Introduction to Croatian personal data protection regime

Given that Croatia is a member state of the European Union, the main and primary legislative source for personal data protection in Croatia is the Regulation (EU) 2016/679 of the European Parliament and of the Council of 27 April 2016 on the protection of natural persons with regard to the processing of personal data and on the free movement of such data, and repealing Directive 95/46/EC (General Data Protection Regulation) („GDPR“). As such, the GDPR covers most of the relevant aspects of personal data protection. However, Croatia also passed the GDPR Implementation Act (Zakon o provedbi Opće uredbe o zaštiti podataka “Official Gazette” no. 42/18.) through which it stipulates country-specific data protection provisions, in accordance with the discretionary powers given to EU Member States by the GDPR.

Some of country-specific data protection provisions that we would like to draw your attention to are as follows:

  • Where consent is required for the lawful processing of personal data in relation to the offering of information society services directly to a child domiciled in Croatia, such consent shall only be valid if the child is at least 16 years of age;
  • Processing of genetic data for the purposes of calculating the likelihood of illnesses or other health aspects of data subjects in relation to concluding or executing health insurance contracts or contracts with life-expectancy clauses in cases where data subjects conclude such contracts in Croatia and the data controller is established or offers such services in Croatia is strictly prohibited, regardless of consent of the data subject;
  • Processing of biometric data in the private sector is permitted only where expressly envisaged by law, or in cases where it is required for the protection of persons, assets, classified data, business secrets or for individual and definite identification of the users of services. Additionally, processing of biometric data of employees is permitted only for the purpose of recording working time and for entry/exit records to/from business premises, if such processing is stipulated by law or if it is used as an alternative manner of keeping working hours records and only under the condition that the employee gave their explicit consent;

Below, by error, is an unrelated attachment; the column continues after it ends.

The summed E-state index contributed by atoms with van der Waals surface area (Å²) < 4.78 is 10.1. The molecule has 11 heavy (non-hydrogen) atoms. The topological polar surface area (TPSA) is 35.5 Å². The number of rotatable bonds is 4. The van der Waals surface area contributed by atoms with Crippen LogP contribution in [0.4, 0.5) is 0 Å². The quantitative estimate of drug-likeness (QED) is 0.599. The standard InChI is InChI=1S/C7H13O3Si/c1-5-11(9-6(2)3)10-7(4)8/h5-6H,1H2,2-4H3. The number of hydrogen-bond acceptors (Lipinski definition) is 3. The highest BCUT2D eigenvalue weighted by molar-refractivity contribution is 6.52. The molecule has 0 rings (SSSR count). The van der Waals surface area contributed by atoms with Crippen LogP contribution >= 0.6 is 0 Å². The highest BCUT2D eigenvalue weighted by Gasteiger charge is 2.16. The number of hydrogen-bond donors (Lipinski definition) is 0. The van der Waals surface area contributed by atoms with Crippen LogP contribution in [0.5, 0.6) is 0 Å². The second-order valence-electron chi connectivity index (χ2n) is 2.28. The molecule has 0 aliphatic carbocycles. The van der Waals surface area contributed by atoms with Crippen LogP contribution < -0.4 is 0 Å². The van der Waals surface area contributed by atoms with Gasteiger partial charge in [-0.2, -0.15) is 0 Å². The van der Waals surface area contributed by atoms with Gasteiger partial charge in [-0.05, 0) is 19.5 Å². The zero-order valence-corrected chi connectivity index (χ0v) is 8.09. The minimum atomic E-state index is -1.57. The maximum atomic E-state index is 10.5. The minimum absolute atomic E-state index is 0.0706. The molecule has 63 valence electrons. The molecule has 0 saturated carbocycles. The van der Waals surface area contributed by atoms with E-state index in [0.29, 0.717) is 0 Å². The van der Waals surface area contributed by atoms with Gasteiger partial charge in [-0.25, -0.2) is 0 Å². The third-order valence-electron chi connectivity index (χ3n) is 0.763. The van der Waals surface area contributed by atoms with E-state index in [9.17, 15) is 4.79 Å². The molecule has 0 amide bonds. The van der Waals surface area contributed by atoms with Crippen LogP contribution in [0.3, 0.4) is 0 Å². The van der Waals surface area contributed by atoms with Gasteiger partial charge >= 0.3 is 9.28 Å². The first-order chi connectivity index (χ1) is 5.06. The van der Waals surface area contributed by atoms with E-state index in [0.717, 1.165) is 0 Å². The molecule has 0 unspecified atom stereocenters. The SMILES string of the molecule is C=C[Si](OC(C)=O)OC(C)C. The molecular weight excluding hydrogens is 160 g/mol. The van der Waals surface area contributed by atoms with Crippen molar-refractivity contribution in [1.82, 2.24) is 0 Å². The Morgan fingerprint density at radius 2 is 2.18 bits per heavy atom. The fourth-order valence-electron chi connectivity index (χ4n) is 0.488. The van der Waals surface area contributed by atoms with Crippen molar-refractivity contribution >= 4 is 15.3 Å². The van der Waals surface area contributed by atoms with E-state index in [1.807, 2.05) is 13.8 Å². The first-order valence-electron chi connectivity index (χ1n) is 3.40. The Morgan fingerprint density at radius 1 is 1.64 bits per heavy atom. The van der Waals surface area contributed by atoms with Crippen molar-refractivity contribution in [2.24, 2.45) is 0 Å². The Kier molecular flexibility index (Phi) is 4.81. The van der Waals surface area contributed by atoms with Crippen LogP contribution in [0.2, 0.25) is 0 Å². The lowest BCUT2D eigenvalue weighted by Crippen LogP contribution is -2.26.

• Processing of personal data via video surveillance is permitted only for the purpose of necessary and justified for the protection of persons and assets. To this end, data controllers must ensure that areas under video surveillance are adequately marked as being under such surveillance, with the visible notices displaying data on the controller, as well as contact data for the exercise of rights of the data subjects.

The Croatian Data Protection Supervisory Authority is the Personal Data Protection Agency (AZOP). Until recently, AZOP has been more focused on education in regard to GDPR obligations rather than on repressive supervision and issuing of fines. Regardless, AZOP issued one of its first monetary fines for non-compliance regarding data subjects requests for right of access to their personal data (Article 15 of the GDPR), specifically, the obligation of a bank to disclose and provide copies of documentation related to loans issued to the requesting data subjects free of charge.

The bank in question argued that such documentation is subject to administrative fees in accordance with consumer crediting provisions. AZOP decided otherwise and found that such conduct by the bank was contrary to the GDPR wherein it is the right of the data subject to access such information and as such, cannot be subject to fees, which represent a financial obstacle in exercising said right. After initial disobedience by the bank, AZOP finally decided to use its enforcement powers and fine the bank. The amount of the issued fine was not publicly available, however, according to information available within the data protection community, it is estimated to have been between EUR 250.000 and 400.000

Certain aspects of data privacy in specific areas are also enforced by other competent authorities. E.g., market regulator for electronic communications – Croatian Regulatory Authority for Network Industries (“HAKOM”) is tasked for enforcement of the rules on unsolicited communications, as well as use of cookies.  Recently HAKOM issued a decision by which it confirmed the position taken by the ECJ in Case No. C-673/17 regarding the standard of consent in relation to the use of cookie technology. HAKOM argues that effective consent regarding cookie banners requires an unambiguous action of confirmation, such as actively clicking a box confirming consent to the processing of personal data on the relevant website. Accordingly, cookie banners which assume consent through the users continued surfing on a specific website is inadequate. In the same decision a telecom provider was ordered to comply with said requirements, under the threat of a potential monetary fine.

For any legal advice regarding Croatian data protection law contact

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Mladen Vukmir attorney at law